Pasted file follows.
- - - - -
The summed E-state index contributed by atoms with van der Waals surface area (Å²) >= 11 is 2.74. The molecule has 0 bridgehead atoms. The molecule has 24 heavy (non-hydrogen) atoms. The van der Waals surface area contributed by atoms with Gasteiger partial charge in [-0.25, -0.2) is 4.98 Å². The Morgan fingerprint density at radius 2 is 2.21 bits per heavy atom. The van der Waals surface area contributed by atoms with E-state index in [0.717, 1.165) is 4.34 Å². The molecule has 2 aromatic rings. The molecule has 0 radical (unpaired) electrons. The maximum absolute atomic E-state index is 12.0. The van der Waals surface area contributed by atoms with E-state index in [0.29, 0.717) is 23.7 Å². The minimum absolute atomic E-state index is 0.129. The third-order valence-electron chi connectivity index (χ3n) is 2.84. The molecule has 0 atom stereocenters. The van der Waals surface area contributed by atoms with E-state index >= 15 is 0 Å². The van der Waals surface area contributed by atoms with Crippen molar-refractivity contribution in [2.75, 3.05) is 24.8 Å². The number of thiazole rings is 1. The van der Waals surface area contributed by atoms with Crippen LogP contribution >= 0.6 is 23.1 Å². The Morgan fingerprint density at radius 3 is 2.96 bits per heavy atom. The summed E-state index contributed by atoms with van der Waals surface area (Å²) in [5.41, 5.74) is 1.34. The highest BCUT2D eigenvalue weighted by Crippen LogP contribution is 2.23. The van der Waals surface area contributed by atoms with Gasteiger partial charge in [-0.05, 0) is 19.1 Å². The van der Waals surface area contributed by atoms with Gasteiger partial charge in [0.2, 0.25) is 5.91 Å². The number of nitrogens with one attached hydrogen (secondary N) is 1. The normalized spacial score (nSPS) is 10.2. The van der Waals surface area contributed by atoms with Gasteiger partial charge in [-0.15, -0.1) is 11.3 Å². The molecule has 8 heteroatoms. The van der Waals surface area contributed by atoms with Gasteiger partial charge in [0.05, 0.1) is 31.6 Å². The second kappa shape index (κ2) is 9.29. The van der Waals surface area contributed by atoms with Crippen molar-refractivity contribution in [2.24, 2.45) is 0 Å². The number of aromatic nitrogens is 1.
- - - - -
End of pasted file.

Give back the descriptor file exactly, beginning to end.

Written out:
The summed E-state index contributed by atoms with van der Waals surface area (Å²) >= 11 is 2.74. The molecule has 0 bridgehead atoms. The molecule has 24 heavy (non-hydrogen) atoms. The van der Waals surface area contributed by atoms with Gasteiger partial charge in [-0.25, -0.2) is 4.98 Å². The Morgan fingerprint density at radius 2 is 2.21 bits per heavy atom. The van der Waals surface area contributed by atoms with E-state index in [0.717, 1.165) is 4.34 Å². The molecule has 2 aromatic rings. The molecule has 0 radical (unpaired) electrons. The maximum absolute atomic E-state index is 12.0. The van der Waals surface area contributed by atoms with E-state index in [0.29, 0.717) is 23.7 Å². The minimum absolute atomic E-state index is 0.129. The third-order valence-electron chi connectivity index (χ3n) is 2.84. The molecule has 0 atom stereocenters. The van der Waals surface area contributed by atoms with E-state index >= 15 is 0 Å². The van der Waals surface area contributed by atoms with Crippen molar-refractivity contribution in [2.75, 3.05) is 24.8 Å². The number of thiazole rings is 1. The van der Waals surface area contributed by atoms with Crippen LogP contribution >= 0.6 is 23.1 Å². The Morgan fingerprint density at radius 3 is 2.96 bits per heavy atom. The summed E-state index contributed by atoms with van der Waals surface area (Å²) in [5.41, 5.74) is 1.34. The highest BCUT2D eigenvalue weighted by Crippen LogP contribution is 2.23. The van der Waals surface area contributed by atoms with Gasteiger partial charge in [-0.05, 0) is 19.1 Å². The van der Waals surface area contributed by atoms with Gasteiger partial charge in [0.2, 0.25) is 5.91 Å². The number of nitrogens with one attached hydrogen (secondary N) is 1. The normalized spacial score (nSPS) is 10.2. The van der Waals surface area contributed by atoms with Gasteiger partial charge in [-0.15, -0.1) is 11.3 Å². The molecule has 8 heteroatoms. The van der Waals surface area contributed by atoms with Gasteiger partial charge in [0.05, 0.1) is 31.6 Å². The second kappa shape index (κ2) is 9.29. The van der Waals surface area contributed by atoms with Crippen molar-refractivity contribution in [2.24, 2.45) is 0 Å². The number of aromatic nitrogens is 1.